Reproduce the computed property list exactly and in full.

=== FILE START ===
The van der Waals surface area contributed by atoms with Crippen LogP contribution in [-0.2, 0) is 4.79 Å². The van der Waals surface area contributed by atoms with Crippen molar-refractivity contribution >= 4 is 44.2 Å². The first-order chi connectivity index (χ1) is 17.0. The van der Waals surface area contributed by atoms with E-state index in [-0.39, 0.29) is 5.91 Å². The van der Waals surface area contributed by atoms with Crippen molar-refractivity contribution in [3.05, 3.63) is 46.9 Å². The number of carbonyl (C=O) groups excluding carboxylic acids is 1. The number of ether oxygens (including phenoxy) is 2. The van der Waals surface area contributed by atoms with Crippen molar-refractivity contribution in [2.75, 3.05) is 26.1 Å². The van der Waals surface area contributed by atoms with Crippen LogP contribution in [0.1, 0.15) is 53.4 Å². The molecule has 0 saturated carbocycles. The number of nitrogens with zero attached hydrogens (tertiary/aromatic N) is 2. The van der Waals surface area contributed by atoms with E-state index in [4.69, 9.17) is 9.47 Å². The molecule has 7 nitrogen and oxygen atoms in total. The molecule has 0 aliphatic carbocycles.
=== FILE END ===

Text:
The van der Waals surface area contributed by atoms with Crippen LogP contribution in [-0.2, 0) is 4.79 Å². The van der Waals surface area contributed by atoms with Crippen molar-refractivity contribution >= 4 is 44.2 Å². The first-order chi connectivity index (χ1) is 17.0. The van der Waals surface area contributed by atoms with E-state index in [-0.39, 0.29) is 5.91 Å². The van der Waals surface area contributed by atoms with Crippen molar-refractivity contribution in [3.05, 3.63) is 46.9 Å². The number of carbonyl (C=O) groups excluding carboxylic acids is 1. The number of ether oxygens (including phenoxy) is 2. The van der Waals surface area contributed by atoms with Crippen molar-refractivity contribution in [2.75, 3.05) is 26.1 Å². The van der Waals surface area contributed by atoms with Crippen LogP contribution in [0.1, 0.15) is 53.4 Å². The molecule has 0 saturated carbocycles. The number of nitrogens with zero attached hydrogens (tertiary/aromatic N) is 2. The van der Waals surface area contributed by atoms with E-state index in [4.69, 9.17) is 9.47 Å². The molecule has 7 nitrogen and oxygen atoms in total. The molecule has 0 aliphatic carbocycles.